John Fogerty Says Grateful Dead “Sabotaged” CCR at Woodstock
"At Woodstock, they were just a bunch of drugged-out hippies," according to Fogerty
Though artists like the Grateful Dead, Janis Joplin and Neil Young played at Woodstock, their performances were left off the original album documenting the tunes of “three days of Peace, Love and Music.”
The primary reason for the omission was that many of the acts felt they didn’t play very well at the festival, according to The Los Angeles Times.
Another band that played but opted out of the album was Creedence Clearwater Revival and CCR frontman John Fogerty told The Times why.
According to Fogerty, the Grateful Dead, high on LSD, played too long and ran over their allotted set time by quite a bit. By the time CCR followed them onstage, it was after midnight.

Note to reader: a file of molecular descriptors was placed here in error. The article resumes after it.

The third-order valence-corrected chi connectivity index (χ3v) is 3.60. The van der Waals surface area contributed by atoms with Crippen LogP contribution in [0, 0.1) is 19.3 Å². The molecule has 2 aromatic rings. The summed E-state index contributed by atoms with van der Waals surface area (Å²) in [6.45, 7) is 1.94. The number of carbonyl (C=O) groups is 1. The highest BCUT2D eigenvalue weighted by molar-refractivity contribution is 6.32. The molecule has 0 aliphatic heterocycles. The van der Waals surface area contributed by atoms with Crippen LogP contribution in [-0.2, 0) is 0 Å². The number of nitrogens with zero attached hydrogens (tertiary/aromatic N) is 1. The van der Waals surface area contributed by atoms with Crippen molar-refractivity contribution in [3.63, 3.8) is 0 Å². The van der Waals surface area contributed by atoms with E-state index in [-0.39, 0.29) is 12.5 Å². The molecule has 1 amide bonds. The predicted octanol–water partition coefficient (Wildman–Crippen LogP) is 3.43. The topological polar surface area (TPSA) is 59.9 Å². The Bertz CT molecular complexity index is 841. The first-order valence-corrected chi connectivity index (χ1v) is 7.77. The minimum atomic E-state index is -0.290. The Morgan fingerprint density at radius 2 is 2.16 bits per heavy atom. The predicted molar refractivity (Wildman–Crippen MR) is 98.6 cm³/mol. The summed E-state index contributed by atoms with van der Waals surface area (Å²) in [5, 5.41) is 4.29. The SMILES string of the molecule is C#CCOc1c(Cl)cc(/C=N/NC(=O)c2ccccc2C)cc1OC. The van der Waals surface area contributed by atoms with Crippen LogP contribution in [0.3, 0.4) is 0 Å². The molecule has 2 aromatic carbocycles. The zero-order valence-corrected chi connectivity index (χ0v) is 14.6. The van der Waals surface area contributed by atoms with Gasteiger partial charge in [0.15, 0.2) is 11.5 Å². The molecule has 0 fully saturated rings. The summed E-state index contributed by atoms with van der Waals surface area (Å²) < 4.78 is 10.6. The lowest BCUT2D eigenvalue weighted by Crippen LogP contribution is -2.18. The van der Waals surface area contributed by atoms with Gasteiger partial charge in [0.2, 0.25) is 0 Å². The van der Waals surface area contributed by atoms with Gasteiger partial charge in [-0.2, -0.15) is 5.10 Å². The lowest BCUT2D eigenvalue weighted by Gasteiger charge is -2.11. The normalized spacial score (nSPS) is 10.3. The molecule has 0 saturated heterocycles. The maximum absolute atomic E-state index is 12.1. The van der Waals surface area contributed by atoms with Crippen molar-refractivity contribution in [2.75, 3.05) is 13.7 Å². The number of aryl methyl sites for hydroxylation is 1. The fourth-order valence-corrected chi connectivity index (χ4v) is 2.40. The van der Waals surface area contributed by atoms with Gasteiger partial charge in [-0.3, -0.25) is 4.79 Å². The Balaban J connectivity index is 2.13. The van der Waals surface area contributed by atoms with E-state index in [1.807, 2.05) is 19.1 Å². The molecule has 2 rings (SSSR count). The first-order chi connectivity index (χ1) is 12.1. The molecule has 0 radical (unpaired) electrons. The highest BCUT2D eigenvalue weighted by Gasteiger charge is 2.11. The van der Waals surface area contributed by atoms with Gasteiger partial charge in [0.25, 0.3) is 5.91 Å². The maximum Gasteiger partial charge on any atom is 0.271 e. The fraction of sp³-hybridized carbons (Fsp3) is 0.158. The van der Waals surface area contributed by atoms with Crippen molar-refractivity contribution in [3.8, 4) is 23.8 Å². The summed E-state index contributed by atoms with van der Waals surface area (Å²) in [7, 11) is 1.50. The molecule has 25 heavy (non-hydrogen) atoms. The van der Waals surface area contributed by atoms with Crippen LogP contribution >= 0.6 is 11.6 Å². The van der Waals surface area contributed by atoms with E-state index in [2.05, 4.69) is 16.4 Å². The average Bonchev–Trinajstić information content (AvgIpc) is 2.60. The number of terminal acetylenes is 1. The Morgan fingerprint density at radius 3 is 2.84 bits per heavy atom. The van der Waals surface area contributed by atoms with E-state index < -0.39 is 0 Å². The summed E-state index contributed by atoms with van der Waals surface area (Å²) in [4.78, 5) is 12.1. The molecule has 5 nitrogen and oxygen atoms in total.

“We ran onstage ready to rock ’n’ roll, but everybody was just lying there in front of the stage asleep,” Fogerty said. “That’s why I didn’t want it on the record or in the film. I figured at best it wouldn’t help, and at worst it might hurt us for people to see that … They sabotaged our chance in the limelight. But over time, I have developed quite an affection for the Dead. They mumbled their way through a career and they outlasted the Man. They changed the paradigm by doing it their own way, and they made it work. But at Woodstock, they were just a bunch of drugged-out hippies.”
Carlos Santana, who also played at Woodstock and was featured on the original album chronicling the festival, had a much more positive impression of Garcia and the Dead.
“When we landed, the first person I saw was my brother and friend Jerry Garcia,” Santana told The New York Times. He looked like one of those yogis in a cave in the Himalayas. He had that beatific, everything is all right already look. For me, he was like assurance, confidence and a sanctuary.”
Garcia then gave Santana some mescaline — which led to him hallucinating onstage while playing one of the best sets of the weekend.
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